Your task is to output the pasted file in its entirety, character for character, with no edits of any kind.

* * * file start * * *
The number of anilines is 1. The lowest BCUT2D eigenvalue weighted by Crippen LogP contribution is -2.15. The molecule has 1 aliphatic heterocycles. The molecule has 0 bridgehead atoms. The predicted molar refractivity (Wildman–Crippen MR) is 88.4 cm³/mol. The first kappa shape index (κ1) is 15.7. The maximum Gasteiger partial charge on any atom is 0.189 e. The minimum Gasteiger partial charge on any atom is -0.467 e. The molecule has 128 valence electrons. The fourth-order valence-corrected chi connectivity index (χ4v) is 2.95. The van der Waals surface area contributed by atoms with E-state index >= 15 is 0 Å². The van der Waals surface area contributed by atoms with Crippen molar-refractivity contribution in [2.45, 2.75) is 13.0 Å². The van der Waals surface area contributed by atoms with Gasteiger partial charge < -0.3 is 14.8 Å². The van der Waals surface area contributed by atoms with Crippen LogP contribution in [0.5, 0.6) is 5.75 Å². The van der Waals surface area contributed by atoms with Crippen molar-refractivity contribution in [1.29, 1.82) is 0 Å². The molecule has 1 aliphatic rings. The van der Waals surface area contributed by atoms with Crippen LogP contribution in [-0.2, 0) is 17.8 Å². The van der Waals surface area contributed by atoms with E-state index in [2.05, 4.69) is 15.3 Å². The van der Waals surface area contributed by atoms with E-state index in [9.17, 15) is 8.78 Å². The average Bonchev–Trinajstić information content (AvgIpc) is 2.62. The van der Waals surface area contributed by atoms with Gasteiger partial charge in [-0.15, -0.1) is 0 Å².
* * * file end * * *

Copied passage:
The number of anilines is 1. The lowest BCUT2D eigenvalue weighted by Crippen LogP contribution is -2.15. The molecule has 1 aliphatic heterocycles. The molecule has 0 bridgehead atoms. The predicted molar refractivity (Wildman–Crippen MR) is 88.4 cm³/mol. The first kappa shape index (κ1) is 15.7. The maximum Gasteiger partial charge on any atom is 0.189 e. The minimum Gasteiger partial charge on any atom is -0.467 e. The molecule has 128 valence electrons. The fourth-order valence-corrected chi connectivity index (χ4v) is 2.95. The van der Waals surface area contributed by atoms with E-state index >= 15 is 0 Å². The van der Waals surface area contributed by atoms with Crippen molar-refractivity contribution in [2.45, 2.75) is 13.0 Å². The van der Waals surface area contributed by atoms with Gasteiger partial charge < -0.3 is 14.8 Å². The van der Waals surface area contributed by atoms with Crippen LogP contribution in [0.5, 0.6) is 5.75 Å². The van der Waals surface area contributed by atoms with Crippen molar-refractivity contribution in [1.29, 1.82) is 0 Å². The molecule has 1 aliphatic rings. The van der Waals surface area contributed by atoms with Crippen LogP contribution in [-0.2, 0) is 17.8 Å². The van der Waals surface area contributed by atoms with E-state index in [2.05, 4.69) is 15.3 Å². The van der Waals surface area contributed by atoms with E-state index in [9.17, 15) is 8.78 Å². The average Bonchev–Trinajstić information content (AvgIpc) is 2.62. The van der Waals surface area contributed by atoms with Gasteiger partial charge in [-0.15, -0.1) is 0 Å².